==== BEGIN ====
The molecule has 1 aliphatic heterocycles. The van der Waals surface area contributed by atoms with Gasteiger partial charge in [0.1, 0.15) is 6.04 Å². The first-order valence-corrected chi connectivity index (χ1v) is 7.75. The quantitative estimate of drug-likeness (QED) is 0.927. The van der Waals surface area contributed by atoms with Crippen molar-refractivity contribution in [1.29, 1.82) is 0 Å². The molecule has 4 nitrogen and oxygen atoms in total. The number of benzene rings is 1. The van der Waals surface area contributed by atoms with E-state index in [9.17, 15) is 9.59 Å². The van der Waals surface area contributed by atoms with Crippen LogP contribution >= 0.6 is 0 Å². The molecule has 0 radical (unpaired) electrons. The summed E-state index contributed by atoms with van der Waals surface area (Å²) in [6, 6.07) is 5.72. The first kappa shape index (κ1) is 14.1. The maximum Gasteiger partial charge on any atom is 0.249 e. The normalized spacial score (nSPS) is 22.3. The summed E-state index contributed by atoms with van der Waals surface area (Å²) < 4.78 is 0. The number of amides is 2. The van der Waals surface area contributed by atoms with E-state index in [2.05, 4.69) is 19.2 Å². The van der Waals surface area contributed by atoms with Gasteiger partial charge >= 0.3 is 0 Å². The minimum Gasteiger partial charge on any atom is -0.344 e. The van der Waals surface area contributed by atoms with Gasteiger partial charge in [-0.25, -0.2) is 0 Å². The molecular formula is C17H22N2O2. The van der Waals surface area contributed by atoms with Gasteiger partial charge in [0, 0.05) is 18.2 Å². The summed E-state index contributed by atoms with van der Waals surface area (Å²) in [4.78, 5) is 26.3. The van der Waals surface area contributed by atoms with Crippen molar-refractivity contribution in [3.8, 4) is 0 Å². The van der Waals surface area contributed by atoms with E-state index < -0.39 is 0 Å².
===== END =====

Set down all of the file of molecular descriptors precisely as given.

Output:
The molecule has 1 aliphatic heterocycles. The van der Waals surface area contributed by atoms with Gasteiger partial charge in [0.1, 0.15) is 6.04 Å². The first-order valence-corrected chi connectivity index (χ1v) is 7.75. The quantitative estimate of drug-likeness (QED) is 0.927. The van der Waals surface area contributed by atoms with Crippen molar-refractivity contribution in [1.29, 1.82) is 0 Å². The molecule has 4 nitrogen and oxygen atoms in total. The number of benzene rings is 1. The van der Waals surface area contributed by atoms with E-state index in [9.17, 15) is 9.59 Å². The van der Waals surface area contributed by atoms with Crippen LogP contribution >= 0.6 is 0 Å². The molecule has 0 radical (unpaired) electrons. The summed E-state index contributed by atoms with van der Waals surface area (Å²) in [6, 6.07) is 5.72. The first kappa shape index (κ1) is 14.1. The maximum Gasteiger partial charge on any atom is 0.249 e. The normalized spacial score (nSPS) is 22.3. The summed E-state index contributed by atoms with van der Waals surface area (Å²) < 4.78 is 0. The number of amides is 2. The van der Waals surface area contributed by atoms with E-state index in [2.05, 4.69) is 19.2 Å². The van der Waals surface area contributed by atoms with Gasteiger partial charge >= 0.3 is 0 Å². The minimum Gasteiger partial charge on any atom is -0.344 e. The van der Waals surface area contributed by atoms with Gasteiger partial charge in [-0.25, -0.2) is 0 Å². The molecular formula is C17H22N2O2. The van der Waals surface area contributed by atoms with Gasteiger partial charge in [0, 0.05) is 18.2 Å². The summed E-state index contributed by atoms with van der Waals surface area (Å²) in [4.78, 5) is 26.3. The van der Waals surface area contributed by atoms with Crippen molar-refractivity contribution in [3.8, 4) is 0 Å². The van der Waals surface area contributed by atoms with E-state index < -0.39 is 0 Å².